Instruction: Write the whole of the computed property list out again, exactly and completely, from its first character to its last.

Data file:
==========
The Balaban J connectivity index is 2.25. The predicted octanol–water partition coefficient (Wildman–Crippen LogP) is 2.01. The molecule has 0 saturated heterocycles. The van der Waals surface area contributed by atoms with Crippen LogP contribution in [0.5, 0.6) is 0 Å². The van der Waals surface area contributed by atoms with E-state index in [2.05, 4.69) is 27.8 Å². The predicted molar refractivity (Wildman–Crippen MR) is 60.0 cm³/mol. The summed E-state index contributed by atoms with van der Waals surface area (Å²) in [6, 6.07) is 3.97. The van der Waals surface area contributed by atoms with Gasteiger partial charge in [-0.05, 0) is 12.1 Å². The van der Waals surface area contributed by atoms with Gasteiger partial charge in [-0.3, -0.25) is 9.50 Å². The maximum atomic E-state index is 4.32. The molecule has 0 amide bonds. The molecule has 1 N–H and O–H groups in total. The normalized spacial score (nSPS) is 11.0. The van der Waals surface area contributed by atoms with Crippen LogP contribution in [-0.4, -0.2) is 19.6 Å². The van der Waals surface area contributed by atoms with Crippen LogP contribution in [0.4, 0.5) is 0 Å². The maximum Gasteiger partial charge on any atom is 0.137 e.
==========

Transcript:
The Balaban J connectivity index is 2.25. The predicted octanol–water partition coefficient (Wildman–Crippen LogP) is 2.01. The molecule has 0 saturated heterocycles. The van der Waals surface area contributed by atoms with Crippen LogP contribution in [0.5, 0.6) is 0 Å². The van der Waals surface area contributed by atoms with E-state index in [2.05, 4.69) is 27.8 Å². The predicted molar refractivity (Wildman–Crippen MR) is 60.0 cm³/mol. The summed E-state index contributed by atoms with van der Waals surface area (Å²) in [6, 6.07) is 3.97. The van der Waals surface area contributed by atoms with Gasteiger partial charge in [-0.05, 0) is 12.1 Å². The van der Waals surface area contributed by atoms with Gasteiger partial charge in [-0.3, -0.25) is 9.50 Å². The maximum atomic E-state index is 4.32. The molecule has 0 amide bonds. The molecule has 1 N–H and O–H groups in total. The normalized spacial score (nSPS) is 11.0. The van der Waals surface area contributed by atoms with Crippen LogP contribution in [-0.4, -0.2) is 19.6 Å². The van der Waals surface area contributed by atoms with Crippen LogP contribution in [0.4, 0.5) is 0 Å². The maximum Gasteiger partial charge on any atom is 0.137 e.